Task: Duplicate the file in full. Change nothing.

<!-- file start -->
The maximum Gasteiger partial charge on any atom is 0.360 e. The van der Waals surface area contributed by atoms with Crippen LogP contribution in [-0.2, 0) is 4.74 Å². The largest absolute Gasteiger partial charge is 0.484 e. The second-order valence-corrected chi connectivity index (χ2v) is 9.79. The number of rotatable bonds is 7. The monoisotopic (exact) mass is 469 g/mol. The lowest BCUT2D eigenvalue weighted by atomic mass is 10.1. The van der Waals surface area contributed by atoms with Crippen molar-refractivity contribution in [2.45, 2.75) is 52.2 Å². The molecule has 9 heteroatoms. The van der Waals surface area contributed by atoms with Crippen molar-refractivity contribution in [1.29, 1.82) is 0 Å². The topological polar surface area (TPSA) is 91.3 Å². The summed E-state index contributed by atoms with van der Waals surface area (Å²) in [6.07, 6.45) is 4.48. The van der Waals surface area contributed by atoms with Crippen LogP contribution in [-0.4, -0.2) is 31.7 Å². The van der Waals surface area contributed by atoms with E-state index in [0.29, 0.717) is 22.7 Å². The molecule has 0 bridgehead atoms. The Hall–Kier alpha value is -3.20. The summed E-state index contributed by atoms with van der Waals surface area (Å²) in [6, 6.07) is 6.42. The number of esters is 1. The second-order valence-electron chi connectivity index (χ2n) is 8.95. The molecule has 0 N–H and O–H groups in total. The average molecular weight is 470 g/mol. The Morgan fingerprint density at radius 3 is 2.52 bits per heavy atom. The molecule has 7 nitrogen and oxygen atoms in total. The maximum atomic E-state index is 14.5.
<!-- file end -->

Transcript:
The maximum Gasteiger partial charge on any atom is 0.360 e. The van der Waals surface area contributed by atoms with Crippen LogP contribution in [-0.2, 0) is 4.74 Å². The largest absolute Gasteiger partial charge is 0.484 e. The second-order valence-corrected chi connectivity index (χ2v) is 9.79. The number of rotatable bonds is 7. The monoisotopic (exact) mass is 469 g/mol. The lowest BCUT2D eigenvalue weighted by atomic mass is 10.1. The van der Waals surface area contributed by atoms with Crippen molar-refractivity contribution in [2.45, 2.75) is 52.2 Å². The molecule has 9 heteroatoms. The van der Waals surface area contributed by atoms with Crippen molar-refractivity contribution in [1.29, 1.82) is 0 Å². The topological polar surface area (TPSA) is 91.3 Å². The summed E-state index contributed by atoms with van der Waals surface area (Å²) in [6.07, 6.45) is 4.48. The van der Waals surface area contributed by atoms with Crippen LogP contribution in [-0.4, -0.2) is 31.7 Å². The van der Waals surface area contributed by atoms with E-state index in [0.29, 0.717) is 22.7 Å². The molecule has 0 bridgehead atoms. The Hall–Kier alpha value is -3.20. The summed E-state index contributed by atoms with van der Waals surface area (Å²) in [6, 6.07) is 6.42. The number of esters is 1. The second-order valence-electron chi connectivity index (χ2n) is 8.95. The molecule has 0 N–H and O–H groups in total. The average molecular weight is 470 g/mol. The Morgan fingerprint density at radius 3 is 2.52 bits per heavy atom. The molecule has 7 nitrogen and oxygen atoms in total. The maximum atomic E-state index is 14.5.